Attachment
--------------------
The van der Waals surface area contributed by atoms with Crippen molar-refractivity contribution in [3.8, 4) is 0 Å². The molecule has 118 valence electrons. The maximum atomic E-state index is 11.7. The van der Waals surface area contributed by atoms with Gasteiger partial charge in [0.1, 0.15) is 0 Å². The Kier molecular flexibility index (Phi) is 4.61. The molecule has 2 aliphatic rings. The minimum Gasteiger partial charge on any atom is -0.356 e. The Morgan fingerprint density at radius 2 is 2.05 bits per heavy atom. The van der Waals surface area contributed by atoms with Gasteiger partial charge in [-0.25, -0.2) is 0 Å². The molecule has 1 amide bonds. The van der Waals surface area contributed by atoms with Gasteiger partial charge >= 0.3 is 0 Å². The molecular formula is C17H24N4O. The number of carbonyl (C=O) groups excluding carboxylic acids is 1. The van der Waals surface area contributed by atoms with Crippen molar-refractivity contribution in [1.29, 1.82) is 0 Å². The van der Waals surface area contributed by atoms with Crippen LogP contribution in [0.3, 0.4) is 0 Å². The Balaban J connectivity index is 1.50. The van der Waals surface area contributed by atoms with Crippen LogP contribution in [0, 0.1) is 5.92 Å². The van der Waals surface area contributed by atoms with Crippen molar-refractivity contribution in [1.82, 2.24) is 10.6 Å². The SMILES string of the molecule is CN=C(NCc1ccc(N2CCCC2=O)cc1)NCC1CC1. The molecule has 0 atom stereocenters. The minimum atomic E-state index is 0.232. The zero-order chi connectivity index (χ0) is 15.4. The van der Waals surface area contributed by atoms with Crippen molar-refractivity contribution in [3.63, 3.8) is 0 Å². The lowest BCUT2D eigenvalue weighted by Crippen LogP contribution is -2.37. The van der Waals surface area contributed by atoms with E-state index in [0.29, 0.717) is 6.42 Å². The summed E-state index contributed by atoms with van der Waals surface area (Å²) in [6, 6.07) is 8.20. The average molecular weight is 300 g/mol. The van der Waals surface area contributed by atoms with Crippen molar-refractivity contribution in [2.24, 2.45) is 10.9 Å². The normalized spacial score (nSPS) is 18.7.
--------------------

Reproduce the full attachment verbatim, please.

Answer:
The van der Waals surface area contributed by atoms with Crippen molar-refractivity contribution in [3.8, 4) is 0 Å². The molecule has 118 valence electrons. The maximum atomic E-state index is 11.7. The van der Waals surface area contributed by atoms with Gasteiger partial charge in [0.1, 0.15) is 0 Å². The Kier molecular flexibility index (Phi) is 4.61. The molecule has 2 aliphatic rings. The minimum Gasteiger partial charge on any atom is -0.356 e. The Morgan fingerprint density at radius 2 is 2.05 bits per heavy atom. The van der Waals surface area contributed by atoms with Gasteiger partial charge in [-0.25, -0.2) is 0 Å². The molecule has 1 amide bonds. The van der Waals surface area contributed by atoms with Gasteiger partial charge >= 0.3 is 0 Å². The molecular formula is C17H24N4O. The number of carbonyl (C=O) groups excluding carboxylic acids is 1. The van der Waals surface area contributed by atoms with Crippen molar-refractivity contribution in [1.29, 1.82) is 0 Å². The van der Waals surface area contributed by atoms with Crippen LogP contribution in [0.3, 0.4) is 0 Å². The Balaban J connectivity index is 1.50. The van der Waals surface area contributed by atoms with Crippen LogP contribution in [0, 0.1) is 5.92 Å². The van der Waals surface area contributed by atoms with Crippen molar-refractivity contribution in [1.82, 2.24) is 10.6 Å². The SMILES string of the molecule is CN=C(NCc1ccc(N2CCCC2=O)cc1)NCC1CC1. The molecule has 0 atom stereocenters. The minimum atomic E-state index is 0.232. The zero-order chi connectivity index (χ0) is 15.4. The van der Waals surface area contributed by atoms with Crippen molar-refractivity contribution in [3.63, 3.8) is 0 Å². The lowest BCUT2D eigenvalue weighted by Crippen LogP contribution is -2.37. The van der Waals surface area contributed by atoms with E-state index in [0.29, 0.717) is 6.42 Å². The summed E-state index contributed by atoms with van der Waals surface area (Å²) in [6, 6.07) is 8.20. The average molecular weight is 300 g/mol. The van der Waals surface area contributed by atoms with Crippen molar-refractivity contribution in [2.24, 2.45) is 10.9 Å². The normalized spacial score (nSPS) is 18.7.